A Virtual Journey into the Universe As of July 1, 2013 ThinkQuest has been discontinued. We would like to thank everyone for being a part of the ThinkQuest global community: Students - For your limitless creativity and innovation, which inspires us all. Teachers - For your passion in guiding students on their quest. Partners - For your unwavering support and evangelism. Parents - For supporting the use of technology not only as an instrument of learning, but as a means of creating knowledge.
WISE Views Aging Star Erupting With Dust It's a dust bunny of cosmic proportions. Astronomers used images from NASA's Wide-field Infrared Survey Explorer, or WISE, to locate an aging star shedding loads of dust (orange dot at upper left). Only one other star, called Sakurai's object, has been caught erupting with such large amounts of dust. The process is a natural part of aging for stars like our sun. As they puff up into red giants, they shed dust that is later recycled back into other stars, planets, and in the case of our solar system, living creatures.
Unsupported Browser or Operating System Upgrade Your Browser Since "Foolish Games" is a Musicnotes Sheet Music File, we are unable to show it to you , as that would require software that is not currently available for your current web browser and/or operating system. If you're on Windows or Mac, you can download Firefox for a great experience on Musicnotes.com. Atomic Structure An updated version of this lesson is available at Visionlearning: Atomic Theory & Ions & Isotopes In the last lesson we learned that atoms were particles of elements, substances that could not be broken down further. In examining atomic structure though, we have to clarify this statement. An atom cannot be broken down further without changing the chemical nature of the substance.
Darkest exoplanet spotted by astronomers 12 August 2011Last updated at 11:09 By Jason Palmer Science and technology reporter, BBC News TrES-2b is literally darker, on average, than coal A dark alien world, blacker than coal, has been spotted by astronomers. The Jupiter-sized planet is orbiting its star at a distance of just five million km, and is likely to be at a temperature of some 1200C. The planet may be too hot to support reflective clouds like those we see in our own Solar System, but even that would not explain why it is so dark. The research will be published in the journal Monthly Notices of the Royal Astronomical Society.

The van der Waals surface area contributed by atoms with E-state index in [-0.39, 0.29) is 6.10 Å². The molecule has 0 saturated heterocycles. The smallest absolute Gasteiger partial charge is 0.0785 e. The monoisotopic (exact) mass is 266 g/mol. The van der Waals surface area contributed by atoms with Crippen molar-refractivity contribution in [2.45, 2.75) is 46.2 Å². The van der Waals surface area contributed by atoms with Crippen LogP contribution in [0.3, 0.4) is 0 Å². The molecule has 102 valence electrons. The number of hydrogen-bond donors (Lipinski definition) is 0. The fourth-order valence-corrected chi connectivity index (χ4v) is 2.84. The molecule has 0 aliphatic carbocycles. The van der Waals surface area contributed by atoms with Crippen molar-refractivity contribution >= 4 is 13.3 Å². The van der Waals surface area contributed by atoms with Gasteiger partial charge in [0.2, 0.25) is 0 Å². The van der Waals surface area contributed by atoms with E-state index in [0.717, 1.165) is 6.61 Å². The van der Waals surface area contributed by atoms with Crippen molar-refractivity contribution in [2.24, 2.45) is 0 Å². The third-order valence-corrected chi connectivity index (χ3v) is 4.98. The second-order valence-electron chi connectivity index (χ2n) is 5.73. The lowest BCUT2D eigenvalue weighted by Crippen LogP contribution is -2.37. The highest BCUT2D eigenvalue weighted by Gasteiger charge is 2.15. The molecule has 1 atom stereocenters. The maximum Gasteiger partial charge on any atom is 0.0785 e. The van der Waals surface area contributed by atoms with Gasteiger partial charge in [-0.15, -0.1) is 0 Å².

Explore the Night Sky With Stellarium Have you ever looked up at the night sky wondering where those elusive constellations are? Do you wonder what that really bright star (or planet) is called? With Stellarium, you will wonder no longer! You may have heard of Celestia, a great program that lets you leave planet Earth and explore space from beyond. Stellarium is similar to Celestia in some ways, but it allows you to view and explore the night sky exactly as it would appear from any location on Earth. Like Celestia, it is also available for Linux, Mac OS X, and Windows.
The birth of a baby star: NASA acts as midwife to watch new creation burst into life By Eddie Wrenn Published: 14:06 GMT, 13 July 2012 | Updated: 14:18 GMT, 13 July 2012 Like an intergalactic midwife, NASA has been carefully monitoring a stellar infant still partly swaddled in its birth cloud. Using combined data from a trio of orbiting X-ray telescopes, astronomers have obtained a rare glimpse of the powerful phenomena that accompany a still-forming star. The space agency is monitoring star 'V1647 Orionis', and have watched as intense magnetic fields drive torrents of gas into the stellar surface, where they heat large areas to millions of degrees.
Periodic Table of the Elements Aluminium: the essentials Pure aluminium is a silvery-white metal with many desirable characteristics. It is light, nontoxic (as the metal), nonmagnetic and nonsparking. It is somewhat decorative. It is easily formed, machined, and cast. 5 Really Weird Things About Water Water, good ol' H2O, seems like a pretty simple substance to you and me. But in reality, water - the foundation of life and most common of liquid - is really weird and scientists actually don't completely understand how water works. Here are 5 really weird things about water: